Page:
The use of biotech crops in 2007 has increased considerably in the developing world, according to a report from the International Service for the Acquisition of Agri-biotech Applications, an industry-supported non-profit service that promotes the use of biotechnology to alleviate poverty and hunger around the world.
More and more land will be devoted to genetically engineered foods, especially rice, as scientists make advances and regulators approve new products, according to the report. This has resulted that farmers in 12 developing countries planted biotech crops in 2007, for the first time exceeding the number of industrialised countries where such crops are grown.
US and Argentina dominate
US farms continued to dominate biotech agriculture with more than 142 million acres devoted to engineered crops, led by soy. The country also saw the planting of biotech corn spike 40% above the 2006 level to nearly 20 million acres, driven mainly by the demand for ethanol.
Argentina led developing countries with about 47.2 million acres of biotech corn, soy and cotton. It was second only to the US in total acreage and followed by Brazil, which had just over 37 million acres of biotech cotton and soy. India grew 15.3 million acres of genetically engineered cotton in 2007, its only biotech crop. Spain ranked highest among European countries with about 173,000 acres of genetically engineered corn but 12th overall, behind Paraguay, South Africa, Uruguay and the Philippines.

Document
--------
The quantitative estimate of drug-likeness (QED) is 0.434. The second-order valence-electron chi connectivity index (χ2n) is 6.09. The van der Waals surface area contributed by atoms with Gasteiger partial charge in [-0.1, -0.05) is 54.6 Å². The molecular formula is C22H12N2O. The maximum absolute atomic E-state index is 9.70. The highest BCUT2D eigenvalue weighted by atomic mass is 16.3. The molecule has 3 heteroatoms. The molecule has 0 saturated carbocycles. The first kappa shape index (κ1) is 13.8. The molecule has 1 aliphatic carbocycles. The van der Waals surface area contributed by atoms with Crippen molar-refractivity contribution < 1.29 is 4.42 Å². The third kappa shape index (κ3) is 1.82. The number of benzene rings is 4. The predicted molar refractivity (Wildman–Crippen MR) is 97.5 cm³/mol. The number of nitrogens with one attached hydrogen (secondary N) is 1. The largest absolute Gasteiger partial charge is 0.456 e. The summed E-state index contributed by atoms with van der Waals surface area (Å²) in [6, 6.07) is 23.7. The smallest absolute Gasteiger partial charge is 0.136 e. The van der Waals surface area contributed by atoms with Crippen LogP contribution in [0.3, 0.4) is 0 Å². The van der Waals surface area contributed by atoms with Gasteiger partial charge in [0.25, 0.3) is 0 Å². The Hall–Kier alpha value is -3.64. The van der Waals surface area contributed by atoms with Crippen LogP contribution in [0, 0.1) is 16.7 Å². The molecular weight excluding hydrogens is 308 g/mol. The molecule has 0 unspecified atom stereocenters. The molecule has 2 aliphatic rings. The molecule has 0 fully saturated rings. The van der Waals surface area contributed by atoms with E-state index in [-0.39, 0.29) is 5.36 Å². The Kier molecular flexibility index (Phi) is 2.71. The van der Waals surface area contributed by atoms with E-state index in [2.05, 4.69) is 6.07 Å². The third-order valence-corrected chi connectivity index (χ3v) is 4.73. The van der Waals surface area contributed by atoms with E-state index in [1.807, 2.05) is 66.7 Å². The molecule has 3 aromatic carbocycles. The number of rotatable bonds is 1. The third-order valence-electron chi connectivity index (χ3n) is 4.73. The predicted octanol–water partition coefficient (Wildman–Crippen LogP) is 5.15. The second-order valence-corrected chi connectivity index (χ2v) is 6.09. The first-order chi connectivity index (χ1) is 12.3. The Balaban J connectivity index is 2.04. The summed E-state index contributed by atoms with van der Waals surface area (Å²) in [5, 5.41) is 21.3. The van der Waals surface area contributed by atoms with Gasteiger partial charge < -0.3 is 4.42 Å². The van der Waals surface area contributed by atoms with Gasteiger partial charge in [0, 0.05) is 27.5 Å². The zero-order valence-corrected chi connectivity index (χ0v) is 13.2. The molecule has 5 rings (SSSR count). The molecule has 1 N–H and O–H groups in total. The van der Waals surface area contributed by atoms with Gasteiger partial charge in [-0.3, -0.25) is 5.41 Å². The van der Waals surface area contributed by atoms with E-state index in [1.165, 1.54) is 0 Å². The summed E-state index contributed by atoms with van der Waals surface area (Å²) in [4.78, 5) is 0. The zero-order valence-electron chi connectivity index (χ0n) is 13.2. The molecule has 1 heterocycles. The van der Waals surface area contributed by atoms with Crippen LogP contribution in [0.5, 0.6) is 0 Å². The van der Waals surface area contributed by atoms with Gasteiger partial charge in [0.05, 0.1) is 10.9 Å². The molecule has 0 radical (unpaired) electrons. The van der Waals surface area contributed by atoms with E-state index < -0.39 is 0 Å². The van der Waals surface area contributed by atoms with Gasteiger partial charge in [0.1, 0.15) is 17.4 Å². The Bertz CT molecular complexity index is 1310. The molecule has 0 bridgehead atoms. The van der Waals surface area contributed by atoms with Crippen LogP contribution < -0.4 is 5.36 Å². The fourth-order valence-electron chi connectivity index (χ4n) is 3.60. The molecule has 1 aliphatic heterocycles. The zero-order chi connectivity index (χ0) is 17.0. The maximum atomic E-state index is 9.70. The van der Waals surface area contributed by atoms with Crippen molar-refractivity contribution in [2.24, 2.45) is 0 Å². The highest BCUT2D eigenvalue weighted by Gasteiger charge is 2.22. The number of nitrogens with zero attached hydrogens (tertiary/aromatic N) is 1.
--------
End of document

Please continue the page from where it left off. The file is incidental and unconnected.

Europe is resistant
European countries have been among the most resistant to genetically engineered crops, where health and environmental concerns have long kept them out of farmers’ fields. According to the report, eight out of 27 European countries planted biotech crops in 2007, up from six the previous year, totalling about 260,000 acres.